Mar 8, 2019
Multiple ankle sprains can lead to chronic ankle pain for some patients. Dr. Ali Rahnama explains how minimally invasive surgery can help these patients avoid much larger procedures in the future.
Intro: MedStar Washington Hospital Center presents Medical Intel where our healthcare team shares health and wellness insights and gives you the inside story on advances in medicine.
Host: We’re speaking with Dr. Ali Rahnama, a foot and ankle surgeon at MedStar Washington Hospital Center. Thank you for joining us, Dr. Rahnama.
Dr. Rahnama: Thank you for having me.
Host: Today we’re discussing chronic ankle pain after a sprain and what could be going on inside the foot and ankle. Dr. Rahnama, many of us have experienced an ankle sprain. How many would you say you treat in a year?
Dr. Rahnama: I would say it really depends on the time of year, especially as we get closer to the winter months. Sometimes I may see as many as 4 to 5 of these a week, sometimes even more.
Host: Student athletes and leisure athletes are at risk of sprains. Are there other groups of people who are susceptible?
Dr. Rahnama: While it’s true that typically we do see a lot of athletes with sprains because of the increased level of activity that they engage in on a day to day, we do see them in various patient populations and even non-athletes, particularly as we get closer in to the winter months. Slip and falls, especially in cities like Washington where people use a lot of mass transit and are walking outside on the sidewalk. We, a lot of times, see people slip on little patches of ice and things like that, and injure themselves and get sprains and even sometimes fractures.
Host: How do you determine whether an ankle sprain is mild, moderate, or severe?
Dr. Rahnama: I typically look at three things. I want to see how much tenderness there is, swelling, bruising, that kind of thing, the patient’s ability to bear weight or not be able to bear weight. Those are typically how I determine how bad the injury is.
Host: How long should a patient expect to fully recover from a mild or moderate ankle sprain?
Dr. Rahnama: Typically, a mild to moderate ankle sprain, I would expect to clear up in the ballpark of about 2 to 4 weeks, depending on how bad the injury is and exactly what part of the ankle they’ve injured. Typically, the lateral ankle ligaments are the ones that are affected more commonly. Those would be the ankle ligaments on the outside, as opposed to the inside ligaments.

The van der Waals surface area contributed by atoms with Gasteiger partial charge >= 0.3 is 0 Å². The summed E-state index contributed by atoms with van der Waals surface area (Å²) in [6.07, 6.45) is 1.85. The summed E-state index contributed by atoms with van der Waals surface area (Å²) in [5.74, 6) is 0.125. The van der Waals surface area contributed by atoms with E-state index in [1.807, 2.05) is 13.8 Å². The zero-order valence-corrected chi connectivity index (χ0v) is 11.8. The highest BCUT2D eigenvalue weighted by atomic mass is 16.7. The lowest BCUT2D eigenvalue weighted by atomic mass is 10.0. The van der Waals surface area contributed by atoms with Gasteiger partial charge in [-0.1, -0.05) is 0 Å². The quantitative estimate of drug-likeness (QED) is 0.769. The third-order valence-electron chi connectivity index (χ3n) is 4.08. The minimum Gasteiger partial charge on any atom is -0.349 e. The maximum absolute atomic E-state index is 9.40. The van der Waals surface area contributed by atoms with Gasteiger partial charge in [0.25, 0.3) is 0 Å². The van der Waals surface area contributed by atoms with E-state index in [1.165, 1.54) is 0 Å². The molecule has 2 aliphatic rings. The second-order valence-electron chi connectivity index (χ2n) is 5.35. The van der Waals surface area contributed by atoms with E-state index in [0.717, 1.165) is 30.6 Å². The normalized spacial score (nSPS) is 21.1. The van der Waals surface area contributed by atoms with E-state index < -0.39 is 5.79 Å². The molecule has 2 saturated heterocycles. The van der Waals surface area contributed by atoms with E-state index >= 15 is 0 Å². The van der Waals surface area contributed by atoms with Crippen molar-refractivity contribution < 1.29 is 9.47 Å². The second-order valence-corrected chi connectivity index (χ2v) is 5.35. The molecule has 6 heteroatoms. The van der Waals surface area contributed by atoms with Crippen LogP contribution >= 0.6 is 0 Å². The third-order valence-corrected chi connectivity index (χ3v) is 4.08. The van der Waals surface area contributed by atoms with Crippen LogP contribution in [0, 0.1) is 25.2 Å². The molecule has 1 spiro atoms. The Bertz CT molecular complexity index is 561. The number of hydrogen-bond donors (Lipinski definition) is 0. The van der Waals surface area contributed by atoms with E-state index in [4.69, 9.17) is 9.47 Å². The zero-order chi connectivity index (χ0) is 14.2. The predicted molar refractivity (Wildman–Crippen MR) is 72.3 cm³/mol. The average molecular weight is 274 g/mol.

Host: How long should a patient expect to recover from a severe ankle sprain?
Dr. Rahnama: Severe ankle sprains can take anywhere from up to 6 weeks to even up to 12 weeks to heal, depending on the injury.
Host: Is there anything special that an individual would have to do when they’re taking care of a severe ankle sprain?
Dr. Rahnama: Typically, with a severe ankle sprain, I would say it’s important for them to initially have a period of immobilization, rest, where they can ice it and elevate it and stay off it. And then, it’s really important for them to get with a physical therapy colleague of ours that I’ll very often send my patients to, who will work with them on proprioceptive exercises and strengthening exercises, to help get them to strengthen the tendons and muscles in and around the foot and ankle to help the patient avoid having a similar injury again in the future.
Host: Of course, spraining an ankle is painful, but how long does the pain typically last before it’s considered “chronic?”
Dr. Rahnama: The chronicity of the sprain isn’t just based on how long it takes for them to heal. It really has to do with how many spraining incidents they’ve had total. So, if I have a patient who comes to me for an acute sprain, meaning that they recently had one and so they’ve decided to present for care, or somebody sent them to me for evaluation, the first thing I want to make sure and ask them is that have they had similar incidences in the past that maybe they didn’t see somebody for and that maybe healed on their own and that now they’re noticing a pattern, where they had an initial sprain, sometimes even up to years ago, and as time has gone on, they, every so often depending on what they’re doing, particularly if they’re active, if they continue to have more and more of these incidences - and, so then, that’s when I start to think that it’s something chronic because there’s multiple episodes of it.
Host: So, it’s just being more and more susceptible to sprains?
Dr. Rahnama: Exactly right.
Host: What’s the standard first-line treatment for a sprain?
Dr. Rahnama: So, I would divide it into three things. One, I would say resting and protecting the ankle with a brace or boot, sometimes even a splint. And then second, I would follow that with resting range of motion, strength and stability exercises. And finally, maintenance exercises that would slowly get them back to more intense physical activity and for them to be able to engage in sports that would need sharp cutting, like tennis or basketball, for example.
Host: At what point do you typically recommend surgery for an individual with chronic sprains?